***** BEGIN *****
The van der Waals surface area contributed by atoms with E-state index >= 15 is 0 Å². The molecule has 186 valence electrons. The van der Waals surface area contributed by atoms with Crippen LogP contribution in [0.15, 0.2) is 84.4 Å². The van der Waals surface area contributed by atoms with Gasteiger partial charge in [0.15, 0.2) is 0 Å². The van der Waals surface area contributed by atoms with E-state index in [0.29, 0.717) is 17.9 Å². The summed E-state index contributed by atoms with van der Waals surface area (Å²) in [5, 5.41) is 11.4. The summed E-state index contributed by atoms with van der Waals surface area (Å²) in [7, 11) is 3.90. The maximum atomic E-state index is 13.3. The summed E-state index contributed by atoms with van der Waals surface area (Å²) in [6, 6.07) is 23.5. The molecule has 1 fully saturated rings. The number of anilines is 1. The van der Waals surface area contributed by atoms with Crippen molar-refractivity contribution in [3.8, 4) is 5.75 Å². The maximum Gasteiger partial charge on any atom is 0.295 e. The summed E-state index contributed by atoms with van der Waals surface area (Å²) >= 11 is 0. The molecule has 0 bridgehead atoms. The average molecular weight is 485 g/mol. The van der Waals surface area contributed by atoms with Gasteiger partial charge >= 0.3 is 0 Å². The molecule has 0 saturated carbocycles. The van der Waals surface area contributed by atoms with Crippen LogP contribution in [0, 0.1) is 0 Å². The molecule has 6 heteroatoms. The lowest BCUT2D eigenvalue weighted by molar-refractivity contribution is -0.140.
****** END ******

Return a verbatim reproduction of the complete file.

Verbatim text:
The van der Waals surface area contributed by atoms with E-state index >= 15 is 0 Å². The molecule has 186 valence electrons. The van der Waals surface area contributed by atoms with Crippen LogP contribution in [0.15, 0.2) is 84.4 Å². The van der Waals surface area contributed by atoms with Gasteiger partial charge in [0.15, 0.2) is 0 Å². The van der Waals surface area contributed by atoms with E-state index in [0.29, 0.717) is 17.9 Å². The summed E-state index contributed by atoms with van der Waals surface area (Å²) in [5, 5.41) is 11.4. The summed E-state index contributed by atoms with van der Waals surface area (Å²) in [7, 11) is 3.90. The maximum atomic E-state index is 13.3. The summed E-state index contributed by atoms with van der Waals surface area (Å²) in [6, 6.07) is 23.5. The molecule has 1 fully saturated rings. The number of anilines is 1. The van der Waals surface area contributed by atoms with Crippen molar-refractivity contribution in [3.8, 4) is 5.75 Å². The maximum Gasteiger partial charge on any atom is 0.295 e. The summed E-state index contributed by atoms with van der Waals surface area (Å²) >= 11 is 0. The molecule has 0 bridgehead atoms. The average molecular weight is 485 g/mol. The van der Waals surface area contributed by atoms with Gasteiger partial charge >= 0.3 is 0 Å². The molecule has 0 saturated carbocycles. The van der Waals surface area contributed by atoms with Crippen LogP contribution in [0, 0.1) is 0 Å². The molecule has 6 heteroatoms. The lowest BCUT2D eigenvalue weighted by molar-refractivity contribution is -0.140.